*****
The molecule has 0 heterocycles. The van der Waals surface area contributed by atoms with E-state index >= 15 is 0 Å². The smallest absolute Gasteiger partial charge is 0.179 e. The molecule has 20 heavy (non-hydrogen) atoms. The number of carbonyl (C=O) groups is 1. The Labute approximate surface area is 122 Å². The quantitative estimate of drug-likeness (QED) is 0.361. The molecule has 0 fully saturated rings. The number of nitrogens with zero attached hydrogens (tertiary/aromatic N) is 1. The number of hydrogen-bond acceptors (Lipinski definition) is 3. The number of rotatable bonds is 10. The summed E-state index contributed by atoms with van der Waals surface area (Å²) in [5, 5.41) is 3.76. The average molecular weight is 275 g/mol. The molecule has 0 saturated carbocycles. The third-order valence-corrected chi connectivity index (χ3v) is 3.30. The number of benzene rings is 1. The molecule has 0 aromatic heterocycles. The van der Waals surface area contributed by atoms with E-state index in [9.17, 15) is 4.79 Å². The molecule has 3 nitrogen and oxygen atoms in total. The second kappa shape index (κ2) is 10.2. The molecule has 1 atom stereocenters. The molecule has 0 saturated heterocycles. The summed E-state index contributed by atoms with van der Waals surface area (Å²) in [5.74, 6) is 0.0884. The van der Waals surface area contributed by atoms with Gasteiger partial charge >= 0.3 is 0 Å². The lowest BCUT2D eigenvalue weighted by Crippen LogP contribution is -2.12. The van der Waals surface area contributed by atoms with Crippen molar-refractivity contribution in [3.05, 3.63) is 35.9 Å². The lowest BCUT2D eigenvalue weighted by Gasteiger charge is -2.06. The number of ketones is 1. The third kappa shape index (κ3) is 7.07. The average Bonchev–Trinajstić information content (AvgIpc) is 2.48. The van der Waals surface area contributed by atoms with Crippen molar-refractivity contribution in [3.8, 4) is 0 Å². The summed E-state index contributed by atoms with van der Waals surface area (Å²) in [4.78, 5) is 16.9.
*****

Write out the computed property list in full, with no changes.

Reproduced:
The molecule has 0 heterocycles. The van der Waals surface area contributed by atoms with E-state index >= 15 is 0 Å². The smallest absolute Gasteiger partial charge is 0.179 e. The molecule has 20 heavy (non-hydrogen) atoms. The number of carbonyl (C=O) groups is 1. The Labute approximate surface area is 122 Å². The quantitative estimate of drug-likeness (QED) is 0.361. The molecule has 0 fully saturated rings. The number of nitrogens with zero attached hydrogens (tertiary/aromatic N) is 1. The number of hydrogen-bond acceptors (Lipinski definition) is 3. The number of rotatable bonds is 10. The summed E-state index contributed by atoms with van der Waals surface area (Å²) in [5, 5.41) is 3.76. The average molecular weight is 275 g/mol. The molecule has 0 saturated carbocycles. The third-order valence-corrected chi connectivity index (χ3v) is 3.30. The number of benzene rings is 1. The molecule has 0 aromatic heterocycles. The van der Waals surface area contributed by atoms with E-state index in [9.17, 15) is 4.79 Å². The molecule has 3 nitrogen and oxygen atoms in total. The second kappa shape index (κ2) is 10.2. The molecule has 1 atom stereocenters. The molecule has 0 saturated heterocycles. The summed E-state index contributed by atoms with van der Waals surface area (Å²) in [5.74, 6) is 0.0884. The van der Waals surface area contributed by atoms with Gasteiger partial charge >= 0.3 is 0 Å². The lowest BCUT2D eigenvalue weighted by Crippen LogP contribution is -2.12. The van der Waals surface area contributed by atoms with Crippen molar-refractivity contribution in [3.05, 3.63) is 35.9 Å². The lowest BCUT2D eigenvalue weighted by Gasteiger charge is -2.06. The number of ketones is 1. The third kappa shape index (κ3) is 7.07. The average Bonchev–Trinajstić information content (AvgIpc) is 2.48. The van der Waals surface area contributed by atoms with Crippen molar-refractivity contribution in [3.8, 4) is 0 Å². The summed E-state index contributed by atoms with van der Waals surface area (Å²) in [4.78, 5) is 16.9.